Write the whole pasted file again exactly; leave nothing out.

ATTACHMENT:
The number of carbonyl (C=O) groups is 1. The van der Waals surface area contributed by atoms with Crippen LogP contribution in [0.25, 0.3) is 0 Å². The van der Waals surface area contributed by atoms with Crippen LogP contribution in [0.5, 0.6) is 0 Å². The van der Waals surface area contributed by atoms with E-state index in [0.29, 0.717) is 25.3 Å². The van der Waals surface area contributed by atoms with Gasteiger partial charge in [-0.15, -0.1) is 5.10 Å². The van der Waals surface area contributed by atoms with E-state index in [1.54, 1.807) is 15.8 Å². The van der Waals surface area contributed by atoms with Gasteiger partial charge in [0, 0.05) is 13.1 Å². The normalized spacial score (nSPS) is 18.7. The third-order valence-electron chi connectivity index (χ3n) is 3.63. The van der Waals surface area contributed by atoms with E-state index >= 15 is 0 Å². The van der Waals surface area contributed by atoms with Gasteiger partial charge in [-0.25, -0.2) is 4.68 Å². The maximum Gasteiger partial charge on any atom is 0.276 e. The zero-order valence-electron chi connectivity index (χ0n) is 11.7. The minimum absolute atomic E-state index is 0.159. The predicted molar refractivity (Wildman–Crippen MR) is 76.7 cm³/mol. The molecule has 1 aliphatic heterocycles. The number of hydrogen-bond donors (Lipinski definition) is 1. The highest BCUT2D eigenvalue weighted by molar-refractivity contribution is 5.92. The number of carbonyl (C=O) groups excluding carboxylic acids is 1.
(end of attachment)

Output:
The number of carbonyl (C=O) groups is 1. The van der Waals surface area contributed by atoms with Crippen LogP contribution in [0.25, 0.3) is 0 Å². The van der Waals surface area contributed by atoms with Crippen LogP contribution in [0.5, 0.6) is 0 Å². The van der Waals surface area contributed by atoms with E-state index in [0.29, 0.717) is 25.3 Å². The van der Waals surface area contributed by atoms with Gasteiger partial charge in [-0.15, -0.1) is 5.10 Å². The van der Waals surface area contributed by atoms with E-state index in [1.54, 1.807) is 15.8 Å². The van der Waals surface area contributed by atoms with Gasteiger partial charge in [0, 0.05) is 13.1 Å². The normalized spacial score (nSPS) is 18.7. The third-order valence-electron chi connectivity index (χ3n) is 3.63. The van der Waals surface area contributed by atoms with E-state index >= 15 is 0 Å². The van der Waals surface area contributed by atoms with Gasteiger partial charge in [-0.25, -0.2) is 4.68 Å². The maximum Gasteiger partial charge on any atom is 0.276 e. The zero-order valence-electron chi connectivity index (χ0n) is 11.7. The minimum absolute atomic E-state index is 0.159. The predicted molar refractivity (Wildman–Crippen MR) is 76.7 cm³/mol. The molecule has 1 aliphatic heterocycles. The number of hydrogen-bond donors (Lipinski definition) is 1. The highest BCUT2D eigenvalue weighted by molar-refractivity contribution is 5.92. The number of carbonyl (C=O) groups excluding carboxylic acids is 1.